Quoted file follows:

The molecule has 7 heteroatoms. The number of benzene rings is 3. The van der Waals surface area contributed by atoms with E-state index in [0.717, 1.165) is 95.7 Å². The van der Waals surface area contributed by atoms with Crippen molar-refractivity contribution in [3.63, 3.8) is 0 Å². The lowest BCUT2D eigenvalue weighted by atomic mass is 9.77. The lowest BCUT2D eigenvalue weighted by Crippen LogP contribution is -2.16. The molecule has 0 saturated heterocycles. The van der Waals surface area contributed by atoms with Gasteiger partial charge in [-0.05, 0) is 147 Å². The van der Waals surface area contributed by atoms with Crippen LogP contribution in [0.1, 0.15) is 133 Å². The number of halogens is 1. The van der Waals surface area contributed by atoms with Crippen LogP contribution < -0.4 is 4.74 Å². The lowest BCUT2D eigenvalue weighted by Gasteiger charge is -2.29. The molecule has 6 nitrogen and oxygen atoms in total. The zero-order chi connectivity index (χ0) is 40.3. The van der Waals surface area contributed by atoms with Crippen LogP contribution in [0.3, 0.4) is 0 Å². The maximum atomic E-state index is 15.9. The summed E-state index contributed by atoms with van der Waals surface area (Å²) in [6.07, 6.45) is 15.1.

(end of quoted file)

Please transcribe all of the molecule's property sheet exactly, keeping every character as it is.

The molecule has 7 heteroatoms. The number of benzene rings is 3. The van der Waals surface area contributed by atoms with E-state index in [0.717, 1.165) is 95.7 Å². The van der Waals surface area contributed by atoms with Crippen molar-refractivity contribution in [3.63, 3.8) is 0 Å². The lowest BCUT2D eigenvalue weighted by atomic mass is 9.77. The lowest BCUT2D eigenvalue weighted by Crippen LogP contribution is -2.16. The molecule has 0 saturated heterocycles. The van der Waals surface area contributed by atoms with Gasteiger partial charge in [-0.05, 0) is 147 Å². The van der Waals surface area contributed by atoms with Crippen LogP contribution in [0.1, 0.15) is 133 Å². The number of halogens is 1. The van der Waals surface area contributed by atoms with Crippen LogP contribution < -0.4 is 4.74 Å². The lowest BCUT2D eigenvalue weighted by Gasteiger charge is -2.29. The molecule has 6 nitrogen and oxygen atoms in total. The zero-order chi connectivity index (χ0) is 40.3. The van der Waals surface area contributed by atoms with Crippen LogP contribution in [0.3, 0.4) is 0 Å². The maximum atomic E-state index is 15.9. The summed E-state index contributed by atoms with van der Waals surface area (Å²) in [6.07, 6.45) is 15.1.